When Can You Serve Papers in Florida?
If you have a pending court case, you may be wondering if you can serve your own court papers in Florida. The simple answer is that most of the time you have to hire a private process server or pay the sheriff’s department to serve the papers for you. There are a few exceptions to this rule, however. Here’s what you need to know about when you can serve papers in Florida.
Lawsuits, Divorce, and Child Custody
The vast majority of court cases that require service of process are lawsuits, divorces, and child custody matters. In all of these cases, Florida law requires that a process server, the sheriff, or one of the sheriff’s deputies serves the papers in your case. You cannot serve these papers yourself. The biggest reason is that these cases cannot move forward unless all parties are aware of the proceedings and the courts want to be certain that an uninterested third party can verify that service of process occurred.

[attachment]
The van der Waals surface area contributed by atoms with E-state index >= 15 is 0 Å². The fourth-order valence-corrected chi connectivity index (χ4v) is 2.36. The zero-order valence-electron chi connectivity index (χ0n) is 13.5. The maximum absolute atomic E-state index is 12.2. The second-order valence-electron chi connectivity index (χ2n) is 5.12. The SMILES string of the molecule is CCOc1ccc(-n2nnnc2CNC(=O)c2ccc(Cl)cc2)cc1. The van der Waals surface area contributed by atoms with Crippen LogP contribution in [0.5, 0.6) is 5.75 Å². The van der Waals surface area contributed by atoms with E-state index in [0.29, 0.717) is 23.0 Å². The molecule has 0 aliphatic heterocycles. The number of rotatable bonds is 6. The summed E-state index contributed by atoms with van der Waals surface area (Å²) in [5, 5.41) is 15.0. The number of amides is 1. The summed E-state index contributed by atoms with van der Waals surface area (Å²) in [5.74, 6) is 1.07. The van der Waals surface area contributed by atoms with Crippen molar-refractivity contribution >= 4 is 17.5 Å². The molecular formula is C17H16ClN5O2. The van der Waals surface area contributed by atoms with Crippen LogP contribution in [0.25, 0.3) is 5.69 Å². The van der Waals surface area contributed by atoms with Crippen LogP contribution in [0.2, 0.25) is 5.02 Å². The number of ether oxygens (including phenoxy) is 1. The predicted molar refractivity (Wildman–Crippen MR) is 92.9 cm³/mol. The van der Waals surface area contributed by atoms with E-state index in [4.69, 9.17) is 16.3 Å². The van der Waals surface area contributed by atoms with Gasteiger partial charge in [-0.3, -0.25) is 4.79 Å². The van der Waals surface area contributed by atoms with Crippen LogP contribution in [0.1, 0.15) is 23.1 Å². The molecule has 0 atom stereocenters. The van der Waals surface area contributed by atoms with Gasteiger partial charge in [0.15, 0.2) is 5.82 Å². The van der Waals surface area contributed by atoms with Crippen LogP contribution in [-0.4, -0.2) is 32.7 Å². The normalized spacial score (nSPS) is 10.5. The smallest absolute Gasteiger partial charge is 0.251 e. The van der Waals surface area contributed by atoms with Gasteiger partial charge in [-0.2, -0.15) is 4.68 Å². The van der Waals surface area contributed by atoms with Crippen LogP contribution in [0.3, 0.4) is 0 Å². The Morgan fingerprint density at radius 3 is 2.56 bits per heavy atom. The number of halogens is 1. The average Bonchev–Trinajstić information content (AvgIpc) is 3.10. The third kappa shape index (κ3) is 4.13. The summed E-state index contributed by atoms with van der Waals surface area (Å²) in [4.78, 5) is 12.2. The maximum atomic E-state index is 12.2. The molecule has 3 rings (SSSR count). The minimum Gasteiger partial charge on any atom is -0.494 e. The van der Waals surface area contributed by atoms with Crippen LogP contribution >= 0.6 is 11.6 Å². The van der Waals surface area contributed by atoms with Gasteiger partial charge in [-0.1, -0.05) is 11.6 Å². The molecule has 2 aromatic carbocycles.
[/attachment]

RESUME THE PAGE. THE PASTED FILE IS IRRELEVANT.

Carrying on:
One of the few times that you can serve papers yourself involves eviction notices. Eviction notices do not have to be served by a private process server, although there are reasons to do so. Whether you are serving a three-day notice for nonpayment of rent or a seven-day notice for breaking the lease in another way, these notices can be posted to the door, or left with any adult at the residence, and do not have to be handled by a certified process server. You may want to use a process server, however, if you are worried that the tenant will claim they never received the notice when you move forward to file with the courts.
If you are looking for a trustworthy and professional private process server to handle your case, contact us today for more information or to get started.